Growth Rates and Motor Skills
Rates of growth generally slow during Middle Childhood. Typically, a child will gain about 5-7 pounds a year and grow about 2 inches per year. They also tend to slim down and gain muscle strength and lung capacity making it possible to engage in strenuous physical activity for long periods of time. The brain reaches its adult size at about age 7. The school-aged child is better able to plan, coordinate activity using both left and right hemispheres of the brain, and to control emotional outbursts. Paying attention is also improved as the prefrontal cortex matures. And as the myelin continues to develop, the child’s reaction time also improves as well. One result of the slower rate of growth is an improvement in motor skills. Children of this age tend to sharpen their abilities to perform both gross motor skills such as riding a bike and fine motor skills such as cutting their fingernails.
Organized Sports: Pros and Cons
Middle childhood seems to be a great time to introduce children to organized sports. And in fact, many parents do. Nearly 3 million children play soccer in the United States (listen to NPR’s “Youth Soccer Coaches Encouraged to Ease Regimen” story from 5/24/06). This activity promises to help children build social skills, improve athletically and learn a sense of competition. It has been suggested, however, that the emphasis on competition and athletic skill can be counterproductive and lead children to grow tired of the game and want to quit. In many respects, it appears that children’s activities are no longer children’s activities once adults become involved and approach the games as adults rather than children. The U. S. Soccer Federation recently advised coaches to reduce the amount of drilling engaged in during practice and to allow children to play more freely and to choose their own positions. The hope is that this will build on their love of the game and foster their natural talents.
Rates: About 16 to 33 percent of American children are obese (U. S. Department of Health and Human Services, 2005). This is defined as being at least 20 percent over their ideal weight. The percentage of obesity in school aged children has increased substantially since the 1960s and has in fact doubled since the 1980s.
Reasons: This is true in part because of the introduction of a steady diet of television and other sedentary activities. In addition, we have come to emphasize high fat, fast foods as a culture. Pizza, hamburgers, chicken nuggets and “lunchables” with soda have replaced more nutritious foods as staples.
Consequences: Children who are overweight tend to be ridiculed and teased by others. This can certainly be damaging to their self-image and popularity. In addition, obese children run the risk of suffering orthopedic problems such as knee injuries, and an increase risk of heart disease and stroke in adulthood. It’s hard for a child who is obese to become a non-obese adult. In addition, the number of cases of pediatric diabetes has risen dramatically in recent years.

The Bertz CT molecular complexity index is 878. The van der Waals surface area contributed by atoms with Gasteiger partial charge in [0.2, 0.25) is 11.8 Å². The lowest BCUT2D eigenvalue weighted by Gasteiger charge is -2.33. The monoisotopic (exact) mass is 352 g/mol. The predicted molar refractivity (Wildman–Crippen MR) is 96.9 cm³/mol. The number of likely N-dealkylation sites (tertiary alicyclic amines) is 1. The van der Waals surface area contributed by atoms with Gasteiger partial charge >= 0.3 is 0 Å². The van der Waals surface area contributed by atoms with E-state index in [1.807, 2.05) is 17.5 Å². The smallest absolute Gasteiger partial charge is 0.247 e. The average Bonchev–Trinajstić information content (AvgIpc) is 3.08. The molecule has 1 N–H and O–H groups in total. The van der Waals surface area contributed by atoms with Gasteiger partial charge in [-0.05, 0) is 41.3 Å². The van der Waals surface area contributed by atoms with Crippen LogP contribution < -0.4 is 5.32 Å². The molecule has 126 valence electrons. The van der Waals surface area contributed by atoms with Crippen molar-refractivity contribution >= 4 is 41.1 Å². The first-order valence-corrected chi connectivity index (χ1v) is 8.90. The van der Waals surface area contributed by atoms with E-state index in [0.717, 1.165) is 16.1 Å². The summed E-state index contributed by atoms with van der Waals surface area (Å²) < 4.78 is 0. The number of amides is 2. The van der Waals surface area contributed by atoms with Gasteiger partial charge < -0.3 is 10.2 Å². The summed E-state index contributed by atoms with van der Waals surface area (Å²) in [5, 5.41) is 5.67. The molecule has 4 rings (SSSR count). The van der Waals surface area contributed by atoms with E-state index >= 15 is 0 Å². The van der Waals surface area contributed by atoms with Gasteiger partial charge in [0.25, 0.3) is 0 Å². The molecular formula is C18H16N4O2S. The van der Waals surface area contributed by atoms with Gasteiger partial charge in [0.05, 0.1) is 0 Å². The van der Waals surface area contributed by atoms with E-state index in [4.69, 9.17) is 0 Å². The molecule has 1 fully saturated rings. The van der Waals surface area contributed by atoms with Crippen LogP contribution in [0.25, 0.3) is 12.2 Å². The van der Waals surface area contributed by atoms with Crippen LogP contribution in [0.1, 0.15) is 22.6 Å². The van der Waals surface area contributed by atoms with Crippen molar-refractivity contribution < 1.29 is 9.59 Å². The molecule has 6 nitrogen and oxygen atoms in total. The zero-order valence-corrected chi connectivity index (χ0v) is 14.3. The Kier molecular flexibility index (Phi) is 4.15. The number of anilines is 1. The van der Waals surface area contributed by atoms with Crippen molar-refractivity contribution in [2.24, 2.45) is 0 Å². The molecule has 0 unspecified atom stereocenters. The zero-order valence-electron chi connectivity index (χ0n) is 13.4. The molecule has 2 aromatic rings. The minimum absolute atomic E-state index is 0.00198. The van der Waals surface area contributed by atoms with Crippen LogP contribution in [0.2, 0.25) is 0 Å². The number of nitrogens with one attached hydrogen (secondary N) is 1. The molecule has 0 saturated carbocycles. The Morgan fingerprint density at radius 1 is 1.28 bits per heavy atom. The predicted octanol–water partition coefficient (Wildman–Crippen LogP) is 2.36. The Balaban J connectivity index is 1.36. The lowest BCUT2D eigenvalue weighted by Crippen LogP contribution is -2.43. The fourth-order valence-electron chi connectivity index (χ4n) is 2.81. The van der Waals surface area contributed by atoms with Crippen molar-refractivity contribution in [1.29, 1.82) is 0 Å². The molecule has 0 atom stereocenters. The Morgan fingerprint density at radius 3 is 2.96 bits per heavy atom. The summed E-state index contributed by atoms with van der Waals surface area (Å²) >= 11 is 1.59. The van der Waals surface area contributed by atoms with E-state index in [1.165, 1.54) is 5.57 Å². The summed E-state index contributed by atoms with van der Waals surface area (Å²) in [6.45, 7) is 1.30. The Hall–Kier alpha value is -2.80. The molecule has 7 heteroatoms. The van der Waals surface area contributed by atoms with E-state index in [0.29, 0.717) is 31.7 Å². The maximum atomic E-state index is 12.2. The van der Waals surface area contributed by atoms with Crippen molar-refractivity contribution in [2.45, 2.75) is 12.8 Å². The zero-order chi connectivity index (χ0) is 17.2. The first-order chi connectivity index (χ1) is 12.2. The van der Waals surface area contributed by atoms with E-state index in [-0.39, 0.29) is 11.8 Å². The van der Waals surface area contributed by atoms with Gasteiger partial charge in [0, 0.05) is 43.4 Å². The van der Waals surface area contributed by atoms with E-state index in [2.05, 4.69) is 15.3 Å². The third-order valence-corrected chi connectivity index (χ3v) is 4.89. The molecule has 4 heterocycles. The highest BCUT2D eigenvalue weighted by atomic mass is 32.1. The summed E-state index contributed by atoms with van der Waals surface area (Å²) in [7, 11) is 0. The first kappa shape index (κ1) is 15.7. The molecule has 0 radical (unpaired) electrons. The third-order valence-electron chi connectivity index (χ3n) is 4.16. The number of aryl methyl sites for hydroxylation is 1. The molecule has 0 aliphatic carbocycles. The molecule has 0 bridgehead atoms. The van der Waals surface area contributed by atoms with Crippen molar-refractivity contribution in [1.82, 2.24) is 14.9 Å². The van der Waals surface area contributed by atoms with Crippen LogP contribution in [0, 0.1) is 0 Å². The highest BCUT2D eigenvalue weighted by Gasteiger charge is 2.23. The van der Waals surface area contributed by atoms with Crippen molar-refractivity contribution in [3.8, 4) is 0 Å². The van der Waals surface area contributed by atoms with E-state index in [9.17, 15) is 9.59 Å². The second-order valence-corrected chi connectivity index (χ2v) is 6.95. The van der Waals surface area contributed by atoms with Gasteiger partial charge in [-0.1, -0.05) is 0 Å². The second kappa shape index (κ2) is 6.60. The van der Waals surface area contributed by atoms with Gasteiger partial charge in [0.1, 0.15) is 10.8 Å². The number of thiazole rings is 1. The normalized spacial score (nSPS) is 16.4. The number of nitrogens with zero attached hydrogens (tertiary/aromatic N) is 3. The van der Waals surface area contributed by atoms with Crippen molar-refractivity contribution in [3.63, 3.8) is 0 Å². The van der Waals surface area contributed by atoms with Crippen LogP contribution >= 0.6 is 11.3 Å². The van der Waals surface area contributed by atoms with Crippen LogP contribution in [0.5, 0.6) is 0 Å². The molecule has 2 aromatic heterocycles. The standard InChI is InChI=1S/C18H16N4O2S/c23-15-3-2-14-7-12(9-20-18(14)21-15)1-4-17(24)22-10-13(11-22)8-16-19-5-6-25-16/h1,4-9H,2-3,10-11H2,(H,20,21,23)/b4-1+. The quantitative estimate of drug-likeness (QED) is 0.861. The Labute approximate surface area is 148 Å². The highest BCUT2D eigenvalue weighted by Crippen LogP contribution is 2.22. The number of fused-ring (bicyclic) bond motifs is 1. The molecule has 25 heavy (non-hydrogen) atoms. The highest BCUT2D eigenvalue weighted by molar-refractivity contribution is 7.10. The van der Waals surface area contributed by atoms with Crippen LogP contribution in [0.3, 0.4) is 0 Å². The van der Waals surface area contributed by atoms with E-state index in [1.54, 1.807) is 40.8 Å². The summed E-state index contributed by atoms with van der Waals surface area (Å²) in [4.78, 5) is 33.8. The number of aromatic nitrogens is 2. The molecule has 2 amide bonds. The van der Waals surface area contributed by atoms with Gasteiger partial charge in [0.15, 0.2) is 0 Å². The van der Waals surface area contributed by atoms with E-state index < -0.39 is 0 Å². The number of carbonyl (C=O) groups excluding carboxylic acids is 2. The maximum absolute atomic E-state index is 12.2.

Recommendations: Dieting is not really the answer. If you diet, your basal metabolic rate tends to decrease thereby making the body burn even fewer calories in order to maintain the weight. Increased activity is much more effective in lowering the weight and improving the child’s health and psychological well-being. Exercise reduces stress and being an overweight child, subjected to the ridicule of others can certainly be stressful. Parents should take caution against emphasizing diet alone to avoid the development of any obsession about dieting that can lead to eating disorders as teens. Again, increasing a child’s activity level is most helpful.
A Look at School Lunches: Many children in the United States buy their lunches in the school cafeteria, so it might be worthwhile to look at the nutritional content of school lunches. You can obtain this information through your local school district’s website. An example of a school menu and nutritional analysis from a school district in north central Texas is a meal consisting of pasta alfredo, bread stick, peach cup, tomato soup, and a brownie, and 2% milk and is in compliance with Federal Nutritional Guidelines of 108% calories, 24 % protein, 55 % carbohydrates, 27% fat, and 8% saturated fats, according to the website. Students may also purchase chips, cookies, or ice cream along with their meals. Many school districts rely on the sale of desert and other items in the lunchrooms to make additional revenues. Many children purchase these additional items and so our look at their nutritional intake should also take this into consideration.
Consider another menu from an elementary school in the state of Washington. This sample meal consists of chicken burger, tater tots, fruit and veggies and 1% or nonfat milk. This meal is also in compliance with Federal Nutrition Guidelines but has about 300 fewer calories. And, children are not allowed to purchase additional deserts such as cookies or ice cream.
Of course, children eat away from school as well. Listen to NPR’s Kids Have Easy Access to Junk Food to hear a story about how advertising and fast food restaurant locations may influence children’s diets.